The Jehovah's Witnesses religious organization governs its more than 14,000 U.S. congregations from its headquarters in Brooklyn, N.Y. Credit: Damon Jacoby for Reveal

A panel of judges in Philadelphia has ruled that Jehovah’s Witnesses used an “abusive tactic” to delay a trial in which a woman accused the religion’s leaders of covering up her abuse as a child.  

The Witnesses’ parent corporation, the Watchtower Bible and Tract Society of New York, had won a motion in a lower court to move the case from Philadelphia to York County, which currently has the largest backlog of civil cases in Pennsylvania.

The Watchtower argued that holding the trial in Philadelphia would burden witnesses who would have to travel to testify. The appellate panel overruled the lower court, calling the Watchtower’s motion a “last-minute gambit to delay trial.”

In her opinion, Judge Patricia Jenkins refers to the Watchtower and other defendants as “the Congregations.”

“The facts strongly suggest that the motion to transfer venue was the product of bad-faith collaboration between the Congregations and the four York County witnesses,” she wrote.

The case was brought in 2013 by Stephanie Fessler, who claims she was sexually abused 30 to 50 times from the ages of 14 to 16 by a middle-aged woman in another congregation.

Jenkins didn’t elaborate on the collaboration, but her remarks were not the first time a judge has taken issue with the Watchtower’s tactics in court. In two cases in California, judges issued default judgments to plaintiffs because the Watchtower refused to produce documents and witnesses.

Fessler, 27, gave Reveal permission to use her name in this story. Jeff Fritz, Fessler’s attorney, said Watchtower policies enabled her abuser.

“The congregation and the Watchtower had knowledge of child abuse that we contend they were obligated to report to law enforcement and child welfare authorities,” he said. “They admit that they had knowledge of it, and they admit that they didnt report it. As a result, she was subject to continued abuse.”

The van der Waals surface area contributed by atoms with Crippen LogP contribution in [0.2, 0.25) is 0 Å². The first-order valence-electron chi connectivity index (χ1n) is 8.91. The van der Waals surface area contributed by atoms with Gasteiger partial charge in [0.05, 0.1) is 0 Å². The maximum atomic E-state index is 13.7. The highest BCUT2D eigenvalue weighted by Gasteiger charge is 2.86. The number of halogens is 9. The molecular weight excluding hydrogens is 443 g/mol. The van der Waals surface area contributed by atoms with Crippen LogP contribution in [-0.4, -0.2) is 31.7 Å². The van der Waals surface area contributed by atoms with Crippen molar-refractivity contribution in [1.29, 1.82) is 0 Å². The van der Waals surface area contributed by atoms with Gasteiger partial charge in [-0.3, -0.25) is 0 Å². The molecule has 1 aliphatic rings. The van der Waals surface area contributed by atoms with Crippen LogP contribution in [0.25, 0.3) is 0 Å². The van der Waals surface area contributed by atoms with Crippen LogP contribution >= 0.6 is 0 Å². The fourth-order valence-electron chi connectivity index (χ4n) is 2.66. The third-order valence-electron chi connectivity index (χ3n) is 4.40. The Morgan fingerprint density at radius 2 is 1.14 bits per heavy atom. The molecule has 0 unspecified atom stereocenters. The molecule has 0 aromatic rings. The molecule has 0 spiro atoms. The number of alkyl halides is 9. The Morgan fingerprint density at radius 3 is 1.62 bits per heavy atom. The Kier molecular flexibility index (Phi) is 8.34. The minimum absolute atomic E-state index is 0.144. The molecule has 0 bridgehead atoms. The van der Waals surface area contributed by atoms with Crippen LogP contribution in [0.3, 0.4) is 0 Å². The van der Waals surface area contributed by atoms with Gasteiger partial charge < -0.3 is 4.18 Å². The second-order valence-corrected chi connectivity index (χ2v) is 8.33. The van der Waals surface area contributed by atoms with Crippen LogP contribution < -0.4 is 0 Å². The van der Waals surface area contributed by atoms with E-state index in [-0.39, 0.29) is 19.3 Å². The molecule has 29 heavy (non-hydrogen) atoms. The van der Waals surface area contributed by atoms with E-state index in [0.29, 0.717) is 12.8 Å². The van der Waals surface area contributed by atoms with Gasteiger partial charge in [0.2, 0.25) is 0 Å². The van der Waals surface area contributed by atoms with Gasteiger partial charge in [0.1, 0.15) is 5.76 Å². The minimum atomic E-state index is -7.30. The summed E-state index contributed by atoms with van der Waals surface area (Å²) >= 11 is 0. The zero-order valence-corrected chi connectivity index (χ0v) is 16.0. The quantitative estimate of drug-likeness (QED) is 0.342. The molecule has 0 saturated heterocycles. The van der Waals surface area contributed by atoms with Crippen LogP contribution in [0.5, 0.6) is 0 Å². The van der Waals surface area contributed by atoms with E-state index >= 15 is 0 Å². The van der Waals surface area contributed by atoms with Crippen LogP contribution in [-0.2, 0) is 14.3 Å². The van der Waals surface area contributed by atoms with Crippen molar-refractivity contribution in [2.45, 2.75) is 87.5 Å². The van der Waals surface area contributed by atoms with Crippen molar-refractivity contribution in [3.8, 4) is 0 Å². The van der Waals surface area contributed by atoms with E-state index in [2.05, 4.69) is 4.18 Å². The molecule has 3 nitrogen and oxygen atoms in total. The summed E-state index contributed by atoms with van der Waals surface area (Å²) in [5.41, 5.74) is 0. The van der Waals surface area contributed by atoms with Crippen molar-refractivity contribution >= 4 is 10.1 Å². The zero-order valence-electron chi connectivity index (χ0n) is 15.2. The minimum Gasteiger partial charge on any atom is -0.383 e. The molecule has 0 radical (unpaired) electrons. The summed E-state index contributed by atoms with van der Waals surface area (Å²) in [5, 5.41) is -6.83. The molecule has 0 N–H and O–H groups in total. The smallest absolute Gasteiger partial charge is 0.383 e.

The Watchtower declined to comment on the case.

Fessler’s lawsuit is one of more than a dozen pending against the Watchtower in the U.S. over the organization’s child abuse policies.

A Reveal investigation last February found that since 1989, the Watchtower had directed Jehovah’s Witnesses elders to hide child sexual abuse from secular authorities. The Watchtower’s pattern of secrecy subsequently was highlighted during an inquiry by an Australian government commission, which found that the Witnesses had failed to report more than 1,000 suspected child sexual abusers in that country.

A commission that regulates charities in England currently is investigating the Witnesses’ child abuse policies.

The trial in Fessler’s case could begin as soon as this spring.

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Trey Bundy is a former reporter for Reveal, covering youth. After beginning his career at the San Francisco Chronicle, he joined The Bay Citizen, where he covered child welfare, juvenile justice, education and crime. His work also has appeared in The New York Times, SF Weekly, The Huffington Post, the PBS NewsHour, Planet magazine and other news outlets. He has won three awards from the Society of Professional Journalists. In 2009, he won the national Hearst Journalism Award for article of the year. Bundy has a bachelor's degree in journalism from San Francisco State University. He is based in Reveal's Emeryville, California, office.